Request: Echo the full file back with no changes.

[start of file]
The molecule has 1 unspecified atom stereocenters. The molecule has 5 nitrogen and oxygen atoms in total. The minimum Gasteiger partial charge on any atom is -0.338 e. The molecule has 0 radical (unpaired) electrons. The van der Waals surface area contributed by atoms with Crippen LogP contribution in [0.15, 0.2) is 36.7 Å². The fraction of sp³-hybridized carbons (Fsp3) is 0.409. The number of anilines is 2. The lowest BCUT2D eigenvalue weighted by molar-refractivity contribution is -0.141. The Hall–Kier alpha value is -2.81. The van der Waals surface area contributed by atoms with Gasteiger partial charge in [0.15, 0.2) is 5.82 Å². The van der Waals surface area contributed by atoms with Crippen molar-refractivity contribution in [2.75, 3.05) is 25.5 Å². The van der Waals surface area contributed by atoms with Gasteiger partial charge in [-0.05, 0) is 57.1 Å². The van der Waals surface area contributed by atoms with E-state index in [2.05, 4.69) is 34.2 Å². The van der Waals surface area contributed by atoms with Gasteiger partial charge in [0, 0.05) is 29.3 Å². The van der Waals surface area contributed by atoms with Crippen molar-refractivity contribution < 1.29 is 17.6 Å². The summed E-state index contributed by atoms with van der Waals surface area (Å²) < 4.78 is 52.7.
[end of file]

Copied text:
The molecule has 1 unspecified atom stereocenters. The molecule has 5 nitrogen and oxygen atoms in total. The minimum Gasteiger partial charge on any atom is -0.338 e. The molecule has 0 radical (unpaired) electrons. The van der Waals surface area contributed by atoms with Crippen LogP contribution in [0.15, 0.2) is 36.7 Å². The fraction of sp³-hybridized carbons (Fsp3) is 0.409. The number of anilines is 2. The lowest BCUT2D eigenvalue weighted by molar-refractivity contribution is -0.141. The Hall–Kier alpha value is -2.81. The van der Waals surface area contributed by atoms with Gasteiger partial charge in [0.15, 0.2) is 5.82 Å². The van der Waals surface area contributed by atoms with Crippen molar-refractivity contribution in [2.75, 3.05) is 25.5 Å². The van der Waals surface area contributed by atoms with Gasteiger partial charge in [-0.05, 0) is 57.1 Å². The van der Waals surface area contributed by atoms with E-state index in [2.05, 4.69) is 34.2 Å². The van der Waals surface area contributed by atoms with Gasteiger partial charge in [0, 0.05) is 29.3 Å². The van der Waals surface area contributed by atoms with Crippen molar-refractivity contribution < 1.29 is 17.6 Å². The summed E-state index contributed by atoms with van der Waals surface area (Å²) < 4.78 is 52.7.